Retailers

Over half of UK businesses braced for revenue drop due to Brexit

Companies said they would invest in technology over the next year to offset the loss in revenue

Over half of UK businesses believe Brexit will trigger a drop in revenue in 2019 according to new research by business intelligence and analytics solutions provider, MHR Analytics.

The findings were published in the firm’s new report ‘Business Insight: The Data Surge’ which contains detailed polling of 200 senior decision-makers in large and medium sized UK businesses about their investment plans

When asked which factor was most likely to trigger a drop in revenue for 2019, the majority believed it would be Brexit at 57% followed by reduced customer spending at 22%. Some 10% of those polled thought GDPR would also have an impact on revenue. Just 7% of respondents said no factor would trigger a drop in revenue.

The survey found that businesses were boosting investment in key areas to tackle the revenue drop, with IT being named as a main priority. Some 59% of businesses will increase spend on IT in 2019, while 48% believe marketing will also see an increase and 46%are planning to boost investment in sales.

When asked about the importance of data, 96% of business chiefs said they understood the importance of data for their company’s future. However, one in 10 businesses are yet to implement big data strategies and less than a third regularly conduct big data projects.

Nick Felton, SVP at MHR Analytics, said: “It’s clear that businesses are braced for significant turbulence next year and are planning major investment in key areas to power through an anticipated drop in revenues. Despite these fears, companies are adopting a combative approach to this problem, with departments such as IT, marketing and sales all set for a cash injection.”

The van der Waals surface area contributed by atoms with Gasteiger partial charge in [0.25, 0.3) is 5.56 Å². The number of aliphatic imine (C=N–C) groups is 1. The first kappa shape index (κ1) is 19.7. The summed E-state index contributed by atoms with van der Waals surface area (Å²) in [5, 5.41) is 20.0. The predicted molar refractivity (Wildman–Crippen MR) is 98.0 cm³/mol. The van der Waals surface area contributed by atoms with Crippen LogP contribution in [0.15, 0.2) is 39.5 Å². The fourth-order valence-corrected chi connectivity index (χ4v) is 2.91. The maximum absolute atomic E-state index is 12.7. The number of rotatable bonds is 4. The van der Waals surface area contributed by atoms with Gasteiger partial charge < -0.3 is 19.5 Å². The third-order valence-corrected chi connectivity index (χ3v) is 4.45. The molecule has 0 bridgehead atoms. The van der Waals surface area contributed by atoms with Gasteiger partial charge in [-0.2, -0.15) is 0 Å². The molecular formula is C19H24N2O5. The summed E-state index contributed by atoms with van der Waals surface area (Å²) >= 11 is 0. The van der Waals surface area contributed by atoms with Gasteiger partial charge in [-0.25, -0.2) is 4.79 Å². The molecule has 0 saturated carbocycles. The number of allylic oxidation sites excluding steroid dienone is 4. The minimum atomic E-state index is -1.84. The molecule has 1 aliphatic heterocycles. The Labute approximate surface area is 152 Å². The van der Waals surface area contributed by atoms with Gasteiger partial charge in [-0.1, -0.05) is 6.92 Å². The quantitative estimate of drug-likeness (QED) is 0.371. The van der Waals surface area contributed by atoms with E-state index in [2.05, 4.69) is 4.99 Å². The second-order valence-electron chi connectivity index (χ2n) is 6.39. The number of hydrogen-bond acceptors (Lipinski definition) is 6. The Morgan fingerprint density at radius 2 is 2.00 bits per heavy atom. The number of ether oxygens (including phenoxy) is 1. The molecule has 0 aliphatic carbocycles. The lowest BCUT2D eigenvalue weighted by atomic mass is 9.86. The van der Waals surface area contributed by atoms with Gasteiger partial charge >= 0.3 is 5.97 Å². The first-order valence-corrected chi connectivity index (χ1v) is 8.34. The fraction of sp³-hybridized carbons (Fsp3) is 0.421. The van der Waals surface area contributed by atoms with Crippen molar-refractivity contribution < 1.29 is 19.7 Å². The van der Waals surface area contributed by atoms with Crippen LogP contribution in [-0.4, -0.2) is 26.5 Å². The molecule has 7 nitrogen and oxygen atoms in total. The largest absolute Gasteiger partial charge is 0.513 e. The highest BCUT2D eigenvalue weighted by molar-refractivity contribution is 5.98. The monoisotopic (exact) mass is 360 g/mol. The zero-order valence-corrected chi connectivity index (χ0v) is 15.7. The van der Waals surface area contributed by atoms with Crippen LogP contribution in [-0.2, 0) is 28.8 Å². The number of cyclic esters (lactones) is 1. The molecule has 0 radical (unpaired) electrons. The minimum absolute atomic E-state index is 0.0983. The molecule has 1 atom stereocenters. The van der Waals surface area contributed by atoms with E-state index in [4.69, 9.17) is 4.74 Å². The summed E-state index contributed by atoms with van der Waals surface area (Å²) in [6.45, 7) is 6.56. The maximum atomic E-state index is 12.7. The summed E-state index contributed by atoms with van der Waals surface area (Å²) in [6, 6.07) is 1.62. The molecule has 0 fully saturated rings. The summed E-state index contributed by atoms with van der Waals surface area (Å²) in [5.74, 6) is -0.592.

“With unpredictable market conditions, data management and analytics are critical for helping organisations deliver significant cost savings by enabling accurate decision-making. Despite a potential revenue dip, companies are still planning major investments, of which data management is a good choice in uncertain times.”

He added: “Nearly three-quarters (72%) of the decision makers we surveyed believe their company’s response to big data has been positive, yet only 4% recognise that managing big data will lead to less administration. Early analysis of these results suggests that a sharper focus on data management and analytics could be advantageous to companies in this constantly changing economic climate.”

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Alessandro Carrara

Alessandro is a trained journalist just getting started in the writing arena. He’s madly obsessed with Japanese culture, a passionate reader and adores niche video games. When he isn't getting sore thumbs from playing classic Nintendo games, he’s working as an editorial assistant for Mulberry Publications. Feel free to drop him a line with any story ideas.

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